The Voice of The Salvation Army in Canada and BermudaView RSS Feed
May14ThuAnd other “Christian” clichés we should stop saying. May 14, 2015 by Captain Scott Strissel
Before diving in to this list of four things Christians should stop saying, let me set the record straight—I am not bashing Christians or Christianity. The phrases below (and many more) have already done enough damage. Millennials want authenticity when it comes to the topic of spirituality and faith. Pumping out cliché after cliché will not help bring your genuine faith into focus; it will only make it harder for others to accept. I'm pretty sure none of us want to be labelled a phony, but we could probably name some along the way through various experiences. That being said, let's stop “playing” church and start living for Christ. Let's stop harping on other people and start focusing on our own issues.
- Filed Under:
- Opinion & Critical Thought
1. God doesn't give us more than we can handle.
Does God really give us problems in life? Sure, he can send us to some very difficult places like he did with the Apostle Paul and the other disciples, but does he really afflict us with “stuff”? Is that what this phrase is all about? The fact of the matter is that life, especially a Christ-follower's life, will be difficult from time to time. The Apostle Paul doesn't say, “Hey guys, things are going great and God hasn't given me more than I can handle.” No! He talks a lot about finishing the race, perseverance, persistence and difficulties. Next time you think about uttering this phrase, please think it through. Perhaps life has thrown curveballs at us now and again, but God can provide us the strength to make it through. Sometimes life is more than we can handle, so don't “sell” something that isn't always true.
2. God helps those who help themselves.
This phrase is my number 1 pet peeve. Christians sometimes fire this verbal artillery shell toward people who are poor, or seem lazy and unwilling to work. I find this phrase detestable when used in this fashion. It's judgmental, ignorant and wrong. Try looking for this phrase in the Bible—it's not there. It was made famous by Benjamin Franklin's book Poor Richard's Almanac in 1757, but has been attributed to Algernon Sydney in 1698. The truth is, God does help those who can't help themselves. After all, isn't that what Christ demonstrated in his death on the cross? “While we were still sinners [helpless], Christ died for us” (Romans 5:8). Jesus often took pity on those who could not help themselves. If we are to emulate Christ in every way, shouldn't we do likewise, and ditch this erroneous “Christian” phrase?
3. Name it and claim it.
“If you pray and believe hard enough, that new [fill in the blank] can be yours—you just need to name it and claim it.” No! This philosophy is just flat out wrong. Jesus did say, “Truly I tell you, if you have faith as small as a mustard seed, you can say to this mountain, 'Move from here to there,' and it will move. Nothing will be impossible for you” (Matthew 17:20), but the “name it and claim it” philosophy takes this passage completely out of context.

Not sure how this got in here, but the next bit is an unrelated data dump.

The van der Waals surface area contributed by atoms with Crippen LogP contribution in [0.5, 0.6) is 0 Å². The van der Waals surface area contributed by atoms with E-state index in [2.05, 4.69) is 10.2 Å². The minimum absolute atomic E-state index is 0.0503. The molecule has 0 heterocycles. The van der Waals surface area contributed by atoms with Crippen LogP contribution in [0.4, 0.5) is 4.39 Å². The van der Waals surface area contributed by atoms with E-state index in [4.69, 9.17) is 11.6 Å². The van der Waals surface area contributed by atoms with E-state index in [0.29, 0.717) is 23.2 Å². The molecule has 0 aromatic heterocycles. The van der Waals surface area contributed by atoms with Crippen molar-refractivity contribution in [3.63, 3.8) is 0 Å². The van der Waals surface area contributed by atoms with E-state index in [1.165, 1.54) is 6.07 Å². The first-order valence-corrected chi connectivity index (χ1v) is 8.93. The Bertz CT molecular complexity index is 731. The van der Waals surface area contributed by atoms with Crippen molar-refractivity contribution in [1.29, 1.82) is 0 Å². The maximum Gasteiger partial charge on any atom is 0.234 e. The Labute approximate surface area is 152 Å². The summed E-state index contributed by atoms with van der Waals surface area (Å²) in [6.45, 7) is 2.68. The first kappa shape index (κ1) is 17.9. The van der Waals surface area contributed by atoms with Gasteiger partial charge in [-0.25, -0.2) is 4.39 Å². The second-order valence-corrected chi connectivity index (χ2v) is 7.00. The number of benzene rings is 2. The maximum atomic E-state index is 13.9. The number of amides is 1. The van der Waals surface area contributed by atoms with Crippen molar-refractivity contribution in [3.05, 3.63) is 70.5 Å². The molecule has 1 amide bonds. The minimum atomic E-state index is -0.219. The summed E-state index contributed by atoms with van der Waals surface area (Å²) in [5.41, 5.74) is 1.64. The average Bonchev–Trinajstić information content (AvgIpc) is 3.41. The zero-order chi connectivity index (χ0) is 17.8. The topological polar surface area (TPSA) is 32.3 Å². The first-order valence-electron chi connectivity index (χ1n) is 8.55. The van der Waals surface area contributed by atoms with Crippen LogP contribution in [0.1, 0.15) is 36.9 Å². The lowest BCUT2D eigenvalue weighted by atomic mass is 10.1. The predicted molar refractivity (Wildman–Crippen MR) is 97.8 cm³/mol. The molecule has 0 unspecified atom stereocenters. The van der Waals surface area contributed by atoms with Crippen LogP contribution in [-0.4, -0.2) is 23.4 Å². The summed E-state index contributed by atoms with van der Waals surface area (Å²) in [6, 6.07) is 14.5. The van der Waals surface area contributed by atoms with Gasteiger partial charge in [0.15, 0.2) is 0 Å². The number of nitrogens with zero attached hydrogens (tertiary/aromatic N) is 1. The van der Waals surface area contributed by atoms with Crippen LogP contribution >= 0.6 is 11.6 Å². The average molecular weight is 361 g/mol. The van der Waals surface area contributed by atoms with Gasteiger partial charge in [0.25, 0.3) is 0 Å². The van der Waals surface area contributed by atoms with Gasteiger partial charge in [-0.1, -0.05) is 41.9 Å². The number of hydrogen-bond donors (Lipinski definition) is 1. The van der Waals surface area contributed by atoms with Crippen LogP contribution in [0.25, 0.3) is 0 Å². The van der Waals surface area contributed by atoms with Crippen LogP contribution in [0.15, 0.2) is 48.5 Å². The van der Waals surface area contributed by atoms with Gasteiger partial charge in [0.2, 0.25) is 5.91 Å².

What is the purpose behind our faith and our convictions? Is it to please God? Is it to do his will? Or is it so we can have lots of money to afford nice stuff? There's nothing inherently wrong with money, but if it becomes the thing we worship and we start “naming and claiming” things just to get what we want, then we have lost sight of God. Stop naming and claiming stuff. It's not about stuff. It never was.
4. Everything happens for a reason.
This is another instance of misquoting Scripture. “There is a time for everything, and a season for every activity under the heavens: a time to be born and a time to die, a time to plant and a time to uproot” (Ecclesiastes 3:1-2). This phrase sometimes goes right along with, “God won't give you more than you can handle” as an explanation for when it does become more than you can handle. Just chalk it all up to “everything happens for a reason,” or “maybe it just wasn't God's will.”
The truth is that sometimes life has no rhyme or reason. Sometimes things just happen and it wasn't in God's plan. I don't want to get too theological, but I don't believe everything is 100 percent controlled by God. This is where free will comes in. This is where life comes in. Unfortunately, bad things happen to good people and vice versa. I find it extremely difficult to say that it was all according to God's plan, or that “everything happened for a reason.” Of course, God can make something beautiful out of horrible situations, but that's different than attributing it to God. Sometimes there just isn't a good reason.
These are four phrases I think Christians should stop saying. Our credibility depends on it. Are there others you would add to this list? Feel free to include them in the comments below.
Captain Scott Strissel lives in Brainerd, Minnesota. He is an active blogger and contributor for the purpose of encouraging and challenging the Salvation Army world. Read his blog at pastorsponderings.org.